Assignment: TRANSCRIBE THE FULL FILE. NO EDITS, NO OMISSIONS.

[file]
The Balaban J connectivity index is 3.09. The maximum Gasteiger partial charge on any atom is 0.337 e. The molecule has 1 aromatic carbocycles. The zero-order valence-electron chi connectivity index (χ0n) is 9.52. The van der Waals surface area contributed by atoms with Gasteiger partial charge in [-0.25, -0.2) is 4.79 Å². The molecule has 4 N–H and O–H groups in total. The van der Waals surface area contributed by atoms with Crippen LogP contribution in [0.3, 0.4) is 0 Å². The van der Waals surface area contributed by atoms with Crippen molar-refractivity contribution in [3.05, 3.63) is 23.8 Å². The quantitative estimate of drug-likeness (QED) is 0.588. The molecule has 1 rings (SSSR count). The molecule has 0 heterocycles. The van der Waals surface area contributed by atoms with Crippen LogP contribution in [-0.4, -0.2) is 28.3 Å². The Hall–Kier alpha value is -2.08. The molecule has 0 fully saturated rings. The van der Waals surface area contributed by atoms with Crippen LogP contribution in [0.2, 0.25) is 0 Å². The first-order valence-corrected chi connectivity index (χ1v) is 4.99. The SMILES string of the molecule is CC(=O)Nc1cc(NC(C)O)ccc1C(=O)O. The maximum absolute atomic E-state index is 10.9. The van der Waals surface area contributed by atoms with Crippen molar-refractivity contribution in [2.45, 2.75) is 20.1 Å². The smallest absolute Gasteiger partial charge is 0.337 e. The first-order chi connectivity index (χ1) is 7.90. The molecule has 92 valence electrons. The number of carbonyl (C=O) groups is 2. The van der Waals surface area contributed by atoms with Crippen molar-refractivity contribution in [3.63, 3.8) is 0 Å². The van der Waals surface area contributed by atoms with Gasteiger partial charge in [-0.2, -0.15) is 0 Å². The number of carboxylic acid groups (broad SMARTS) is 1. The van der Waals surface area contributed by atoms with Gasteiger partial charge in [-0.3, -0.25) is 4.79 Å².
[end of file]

The Balaban J connectivity index is 3.09. The maximum Gasteiger partial charge on any atom is 0.337 e. The molecule has 1 aromatic carbocycles. The zero-order valence-electron chi connectivity index (χ0n) is 9.52. The van der Waals surface area contributed by atoms with Gasteiger partial charge in [-0.25, -0.2) is 4.79 Å². The molecule has 4 N–H and O–H groups in total. The van der Waals surface area contributed by atoms with Crippen LogP contribution in [0.3, 0.4) is 0 Å². The van der Waals surface area contributed by atoms with Crippen molar-refractivity contribution in [3.05, 3.63) is 23.8 Å². The quantitative estimate of drug-likeness (QED) is 0.588. The molecule has 1 rings (SSSR count). The molecule has 0 heterocycles. The van der Waals surface area contributed by atoms with Crippen LogP contribution in [-0.4, -0.2) is 28.3 Å². The Hall–Kier alpha value is -2.08. The molecule has 0 fully saturated rings. The van der Waals surface area contributed by atoms with Crippen LogP contribution in [0.2, 0.25) is 0 Å². The first-order valence-corrected chi connectivity index (χ1v) is 4.99. The SMILES string of the molecule is CC(=O)Nc1cc(NC(C)O)ccc1C(=O)O. The maximum absolute atomic E-state index is 10.9. The van der Waals surface area contributed by atoms with Crippen molar-refractivity contribution in [2.45, 2.75) is 20.1 Å². The smallest absolute Gasteiger partial charge is 0.337 e. The first-order chi connectivity index (χ1) is 7.90. The molecule has 92 valence electrons. The number of carbonyl (C=O) groups is 2. The van der Waals surface area contributed by atoms with Crippen molar-refractivity contribution in [3.63, 3.8) is 0 Å². The van der Waals surface area contributed by atoms with Gasteiger partial charge in [-0.2, -0.15) is 0 Å². The number of carboxylic acid groups (broad SMARTS) is 1. The van der Waals surface area contributed by atoms with Gasteiger partial charge in [-0.3, -0.25) is 4.79 Å².